One of the most concerning materials in LIBs is cobalt, which has significantly expanded mining in the Global South, with 60% coming from the Democratic Republic of Congo (DRC). Demand for cobalt is predicted to rise to 220,000 tonnes by 2025, though questions are raised about its extraction, as 15-20% is obtained from artisanal, small-scale mining (ASM), with other estimates up to 60% in some years. Though ASM employs 110,000-150,000 miners in the DRC, the practice has been linked to human rights violations, with high percentages of underage miners, some as young as 4, working in unsafe conditions where death and injury are commonplace.

And mining itself is by no means an eco-friendly practice, requiring large swathes of land, both for manufacturing and extraction facilities. The development of this infrastructure can lead to deforestation and habitat loss, with extraction producing huge amounts of local pollution that can poison landscapes, contaminate drinking water and irreversibly destroy ecosystems.

Furthermore, mining has a history of igniting upstream localised conflicts due to arguments over compensation, displacements and resettlements, with linkages to civil wars and violence, supported by both private and government armed forces. As the majority of miners are from poor communities, they become disenfranchised due to their lack of influence in policy making processes, neglecting marginalised communities near mining sites, who experience localised environmental costs of ZEVs with little gain.

“Green extractivism that further replicates the historical inequalities between the Northern and Southern hemispheres [….] We call this phenomenon the colonial shadow of green electromobility.”

– B. Jerez et al., 2021.

Such labourers are insignificant in the eyes of the state and corporations, creating resentment as this model of exploitation prioritises foreign investment, entrenching austerity and redistributing benefits to contemporary powers. This reveals the exploitative nature of ‘green extractivism’ in the Global South, revealing what has been dubbed the “colonial shadow of green electromobility”.

Thus, while ZEV mandates are encouraging the development of low-emissions technologies and may help reduce GHGs and localised pollution directly from vehicles, behind the veil of “technological solutionism lurks deeply inequitable and exploitative activities”, with the environmental and technological burden shifted to other sectors and global regions.

Consequently, the idea that MBIs are neutral tools and promote sustainability in a way which equally benefits all is fundamentally ill-considered. The commodity chains fuelled by the low-carbon transition and ‘green’ electromobility have socio-political significance, shaping our interactions with nature in a way which can reinforce global inequality, neo-colonialist power dynamics, and environmental injustices.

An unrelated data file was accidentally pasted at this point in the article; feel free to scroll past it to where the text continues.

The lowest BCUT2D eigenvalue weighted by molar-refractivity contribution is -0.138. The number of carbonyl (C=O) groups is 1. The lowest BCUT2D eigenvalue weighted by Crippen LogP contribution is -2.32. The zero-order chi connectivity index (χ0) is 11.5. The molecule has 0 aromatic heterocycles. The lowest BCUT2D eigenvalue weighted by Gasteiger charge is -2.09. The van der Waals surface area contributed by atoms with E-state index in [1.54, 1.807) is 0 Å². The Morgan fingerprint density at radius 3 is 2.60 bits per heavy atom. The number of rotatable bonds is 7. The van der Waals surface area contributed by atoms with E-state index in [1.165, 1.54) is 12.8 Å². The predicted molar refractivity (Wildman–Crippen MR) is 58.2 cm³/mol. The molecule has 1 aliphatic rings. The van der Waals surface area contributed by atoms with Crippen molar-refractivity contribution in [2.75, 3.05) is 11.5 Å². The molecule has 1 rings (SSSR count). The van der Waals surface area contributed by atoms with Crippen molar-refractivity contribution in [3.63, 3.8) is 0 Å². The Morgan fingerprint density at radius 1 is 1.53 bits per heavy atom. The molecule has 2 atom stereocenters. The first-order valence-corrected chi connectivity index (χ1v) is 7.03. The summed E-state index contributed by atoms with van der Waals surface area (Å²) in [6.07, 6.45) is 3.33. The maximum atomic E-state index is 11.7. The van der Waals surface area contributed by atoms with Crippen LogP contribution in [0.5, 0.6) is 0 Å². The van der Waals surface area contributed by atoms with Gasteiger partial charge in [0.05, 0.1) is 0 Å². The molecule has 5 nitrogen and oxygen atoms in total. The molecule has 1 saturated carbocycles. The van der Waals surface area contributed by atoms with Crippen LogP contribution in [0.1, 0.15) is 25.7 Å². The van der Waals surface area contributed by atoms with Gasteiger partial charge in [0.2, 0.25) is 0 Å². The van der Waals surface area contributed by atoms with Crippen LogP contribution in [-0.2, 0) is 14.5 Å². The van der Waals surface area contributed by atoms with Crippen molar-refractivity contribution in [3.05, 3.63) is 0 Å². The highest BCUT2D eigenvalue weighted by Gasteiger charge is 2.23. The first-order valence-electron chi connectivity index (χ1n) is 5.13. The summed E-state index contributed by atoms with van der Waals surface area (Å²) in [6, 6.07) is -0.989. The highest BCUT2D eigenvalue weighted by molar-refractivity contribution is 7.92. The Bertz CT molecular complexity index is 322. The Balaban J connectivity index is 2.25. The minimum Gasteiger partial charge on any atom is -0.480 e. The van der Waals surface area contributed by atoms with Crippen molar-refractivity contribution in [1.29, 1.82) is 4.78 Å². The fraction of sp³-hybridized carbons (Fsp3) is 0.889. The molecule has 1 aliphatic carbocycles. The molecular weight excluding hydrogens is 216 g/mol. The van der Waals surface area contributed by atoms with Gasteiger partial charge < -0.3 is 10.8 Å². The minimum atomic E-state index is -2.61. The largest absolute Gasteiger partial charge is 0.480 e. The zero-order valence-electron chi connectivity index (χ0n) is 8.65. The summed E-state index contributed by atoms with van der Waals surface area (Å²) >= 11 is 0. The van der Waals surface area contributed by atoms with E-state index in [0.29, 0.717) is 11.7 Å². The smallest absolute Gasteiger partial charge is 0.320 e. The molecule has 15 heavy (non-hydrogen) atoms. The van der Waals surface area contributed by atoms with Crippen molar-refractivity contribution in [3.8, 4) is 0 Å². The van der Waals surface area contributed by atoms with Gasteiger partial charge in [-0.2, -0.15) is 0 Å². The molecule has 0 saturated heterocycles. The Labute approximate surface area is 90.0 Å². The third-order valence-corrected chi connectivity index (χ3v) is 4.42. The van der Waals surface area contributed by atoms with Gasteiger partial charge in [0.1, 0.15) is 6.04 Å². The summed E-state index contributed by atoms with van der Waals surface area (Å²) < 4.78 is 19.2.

So, what’s the solution?

Moving forward, these impacts must be addressed through policy and innovation, including the development of more sustainable battery technologies, with efforts to increase the efficiency of ZEVs, LIB recycling and rehabilitating mining sites.

In addition, it is important to promote and prioritise the use of renewable energy to power electric vehicles, with governments incentivising the development and installation of renewable energy infrastructures, reducing our heavy reliance on fossil-fuel energy generation. As renewable energy sources become more prevalent, the environmental impact of electric vehicles will continue to improve.

Finally, policymakers need to develop strategies that ensure the benefits of ZEVs are distributed equitably, rather than solely to the benefit of wealthy consumers in the Global North. Such policies must ensure that production of LIBs is done more sustainably, utilising responsible mining practices, allowing locals to participate in decision-making processes and safeguarding both workers and local ecosystems.

With the right policies and innovations, ZEVs may have the potential to be a mode of transportation that benefits both people and the planet. Though, how socio-ecologically equitable and just this transition is, is dependent on the interconnected relationship that corporations and governments play in global decarbonisation moving forward.